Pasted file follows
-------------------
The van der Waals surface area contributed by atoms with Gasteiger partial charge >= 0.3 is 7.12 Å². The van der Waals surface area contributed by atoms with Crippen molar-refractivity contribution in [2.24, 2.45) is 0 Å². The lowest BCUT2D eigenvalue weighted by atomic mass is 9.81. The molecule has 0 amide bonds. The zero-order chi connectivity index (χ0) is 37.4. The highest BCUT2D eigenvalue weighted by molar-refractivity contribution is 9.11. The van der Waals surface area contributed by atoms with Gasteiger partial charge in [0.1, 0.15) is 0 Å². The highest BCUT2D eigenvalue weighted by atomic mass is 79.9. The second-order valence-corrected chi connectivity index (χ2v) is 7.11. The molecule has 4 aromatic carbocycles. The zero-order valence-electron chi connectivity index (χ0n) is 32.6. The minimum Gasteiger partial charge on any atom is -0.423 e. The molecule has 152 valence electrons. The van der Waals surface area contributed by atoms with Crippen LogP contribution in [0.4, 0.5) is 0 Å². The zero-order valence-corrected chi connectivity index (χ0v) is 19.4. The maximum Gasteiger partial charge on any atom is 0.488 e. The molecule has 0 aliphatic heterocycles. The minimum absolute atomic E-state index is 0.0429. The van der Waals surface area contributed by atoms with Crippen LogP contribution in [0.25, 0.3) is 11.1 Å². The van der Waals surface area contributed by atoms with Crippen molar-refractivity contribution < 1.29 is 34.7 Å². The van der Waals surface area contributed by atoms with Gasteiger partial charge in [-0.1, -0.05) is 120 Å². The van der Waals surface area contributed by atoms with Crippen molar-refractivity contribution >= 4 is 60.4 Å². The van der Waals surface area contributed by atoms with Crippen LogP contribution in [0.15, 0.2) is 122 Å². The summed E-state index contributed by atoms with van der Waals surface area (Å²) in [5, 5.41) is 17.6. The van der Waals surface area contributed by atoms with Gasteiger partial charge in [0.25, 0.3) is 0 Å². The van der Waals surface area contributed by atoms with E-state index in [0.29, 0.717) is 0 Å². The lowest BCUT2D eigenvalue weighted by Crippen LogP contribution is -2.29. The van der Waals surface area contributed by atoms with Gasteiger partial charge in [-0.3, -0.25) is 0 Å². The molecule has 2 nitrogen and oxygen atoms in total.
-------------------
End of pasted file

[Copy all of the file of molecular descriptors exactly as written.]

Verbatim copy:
The van der Waals surface area contributed by atoms with Gasteiger partial charge >= 0.3 is 7.12 Å². The van der Waals surface area contributed by atoms with Crippen molar-refractivity contribution in [2.24, 2.45) is 0 Å². The lowest BCUT2D eigenvalue weighted by atomic mass is 9.81. The molecule has 0 amide bonds. The zero-order chi connectivity index (χ0) is 37.4. The highest BCUT2D eigenvalue weighted by molar-refractivity contribution is 9.11. The van der Waals surface area contributed by atoms with Gasteiger partial charge in [0.1, 0.15) is 0 Å². The highest BCUT2D eigenvalue weighted by atomic mass is 79.9. The second-order valence-corrected chi connectivity index (χ2v) is 7.11. The molecule has 4 aromatic carbocycles. The zero-order valence-electron chi connectivity index (χ0n) is 32.6. The minimum Gasteiger partial charge on any atom is -0.423 e. The molecule has 152 valence electrons. The van der Waals surface area contributed by atoms with Crippen LogP contribution in [0.4, 0.5) is 0 Å². The zero-order valence-corrected chi connectivity index (χ0v) is 19.4. The maximum Gasteiger partial charge on any atom is 0.488 e. The molecule has 0 aliphatic heterocycles. The minimum absolute atomic E-state index is 0.0429. The van der Waals surface area contributed by atoms with Crippen LogP contribution in [0.25, 0.3) is 11.1 Å². The van der Waals surface area contributed by atoms with Crippen molar-refractivity contribution < 1.29 is 34.7 Å². The van der Waals surface area contributed by atoms with Gasteiger partial charge in [-0.1, -0.05) is 120 Å². The van der Waals surface area contributed by atoms with Crippen molar-refractivity contribution >= 4 is 60.4 Å². The van der Waals surface area contributed by atoms with Crippen LogP contribution in [0.15, 0.2) is 122 Å². The summed E-state index contributed by atoms with van der Waals surface area (Å²) in [5, 5.41) is 17.6. The van der Waals surface area contributed by atoms with Gasteiger partial charge in [0.25, 0.3) is 0 Å². The van der Waals surface area contributed by atoms with E-state index in [0.29, 0.717) is 0 Å². The lowest BCUT2D eigenvalue weighted by Crippen LogP contribution is -2.29. The van der Waals surface area contributed by atoms with Gasteiger partial charge in [-0.3, -0.25) is 0 Å². The molecule has 2 nitrogen and oxygen atoms in total.